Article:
As professor of strategy at the Naval War College and former National Security Agency intelligence analyst and counterintelligence officer John R. Schindler documents, the U.S. supported Bin Laden and other Al Qaeda terrorists in Bosnia.

But obviously we lost control and they turned against us … and then it took us years to hunt down and kill Bin Laden. Right?

Maybe, but:

  • A retired Colonel and Fox News military analyst said:

    “We know, with a 70 percent level of certainty — which is huge in the world of intelligence — that in August of 2007, bin Laden was in a convoy headed south from Tora Bora. We had his butt, on camera, on satellite. We were listening to his conversations. We had the world’s best hunters/killers — Seal Team 6 — nearby. We had the world class Joint Special Operations Command (JSOC) coordinating with the CIA and other agencies. We had unmanned drones overhead with missiles on their wings; we had the best Air Force on the planet, begging to drop one on the terrorist. We had him in our sights; we had done it ….Unbelievably, and in my opinion, criminally, we did not kill Usama bin Laden.”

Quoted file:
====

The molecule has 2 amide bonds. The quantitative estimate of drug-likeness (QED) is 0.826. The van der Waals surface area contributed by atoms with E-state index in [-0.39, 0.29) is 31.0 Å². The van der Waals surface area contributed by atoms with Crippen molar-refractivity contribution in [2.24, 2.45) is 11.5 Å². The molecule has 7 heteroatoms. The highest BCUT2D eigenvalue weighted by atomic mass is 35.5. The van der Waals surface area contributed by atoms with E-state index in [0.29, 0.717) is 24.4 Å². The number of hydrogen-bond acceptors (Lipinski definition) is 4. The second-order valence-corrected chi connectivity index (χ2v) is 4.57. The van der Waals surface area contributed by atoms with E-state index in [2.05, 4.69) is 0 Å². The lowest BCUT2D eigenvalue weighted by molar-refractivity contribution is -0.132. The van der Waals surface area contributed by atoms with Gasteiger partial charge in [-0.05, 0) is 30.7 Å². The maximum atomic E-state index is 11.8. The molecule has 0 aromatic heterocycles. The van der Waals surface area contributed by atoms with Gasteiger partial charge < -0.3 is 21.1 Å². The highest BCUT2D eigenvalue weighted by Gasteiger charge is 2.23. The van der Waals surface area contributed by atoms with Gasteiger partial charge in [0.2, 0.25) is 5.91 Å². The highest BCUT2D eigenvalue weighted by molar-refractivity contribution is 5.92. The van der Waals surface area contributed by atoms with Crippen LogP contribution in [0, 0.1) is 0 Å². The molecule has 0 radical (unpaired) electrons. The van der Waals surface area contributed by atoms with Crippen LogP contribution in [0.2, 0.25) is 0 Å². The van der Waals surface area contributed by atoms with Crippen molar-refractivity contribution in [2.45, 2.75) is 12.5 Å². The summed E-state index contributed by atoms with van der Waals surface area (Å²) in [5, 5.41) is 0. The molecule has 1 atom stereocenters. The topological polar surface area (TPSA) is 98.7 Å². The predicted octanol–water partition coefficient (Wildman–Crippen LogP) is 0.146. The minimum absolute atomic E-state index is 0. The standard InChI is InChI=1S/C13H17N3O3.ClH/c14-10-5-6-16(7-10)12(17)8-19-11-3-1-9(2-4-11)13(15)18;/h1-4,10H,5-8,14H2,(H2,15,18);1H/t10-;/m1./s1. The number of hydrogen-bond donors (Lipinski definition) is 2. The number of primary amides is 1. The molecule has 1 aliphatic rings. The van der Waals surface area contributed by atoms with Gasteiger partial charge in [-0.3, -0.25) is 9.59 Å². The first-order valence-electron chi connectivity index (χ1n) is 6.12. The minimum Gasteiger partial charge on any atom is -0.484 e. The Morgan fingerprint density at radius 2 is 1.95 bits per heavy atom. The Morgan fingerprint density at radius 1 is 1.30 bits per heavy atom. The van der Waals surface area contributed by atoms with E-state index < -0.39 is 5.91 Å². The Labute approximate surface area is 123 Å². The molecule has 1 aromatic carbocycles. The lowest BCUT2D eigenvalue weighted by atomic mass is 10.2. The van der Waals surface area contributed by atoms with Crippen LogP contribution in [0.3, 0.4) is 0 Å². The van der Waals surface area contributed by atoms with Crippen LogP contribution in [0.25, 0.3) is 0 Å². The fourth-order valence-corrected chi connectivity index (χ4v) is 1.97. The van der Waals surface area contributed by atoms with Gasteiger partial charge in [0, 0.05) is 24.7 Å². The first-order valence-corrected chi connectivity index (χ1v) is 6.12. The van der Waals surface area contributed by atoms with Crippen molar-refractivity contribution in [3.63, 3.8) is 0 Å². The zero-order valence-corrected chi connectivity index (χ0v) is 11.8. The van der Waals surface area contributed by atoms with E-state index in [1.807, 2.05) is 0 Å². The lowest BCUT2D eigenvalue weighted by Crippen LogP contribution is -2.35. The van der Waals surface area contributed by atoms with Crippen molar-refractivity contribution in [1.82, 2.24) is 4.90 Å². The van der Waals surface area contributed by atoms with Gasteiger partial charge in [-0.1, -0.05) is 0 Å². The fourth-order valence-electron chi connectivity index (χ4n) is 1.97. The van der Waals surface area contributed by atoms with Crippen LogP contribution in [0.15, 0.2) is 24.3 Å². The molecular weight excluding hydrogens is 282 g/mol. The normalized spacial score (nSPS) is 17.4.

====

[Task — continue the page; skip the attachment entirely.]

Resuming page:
• A United States Congressman claims that the Bush administration intentionally let Bin Laden escape in order to justify the Iraq war

The shenanigans started even before 9/11:

  • Attacks on the Twin Towers with planes were foreseen for years, but the U.S. did nothing to stop them.
  • A high-level military intelligence officer says that his unit – tasked with tracking Bin Laden prior to 9/11 – was pulled off the task, and their warnings that the World Trade Center and Pentagon were being targeted were ignored
  • The CIA may have helped many of the 9/11 hijackers get their visas to the U.S.

Indeed:

We’ve always been at war with Eastasia …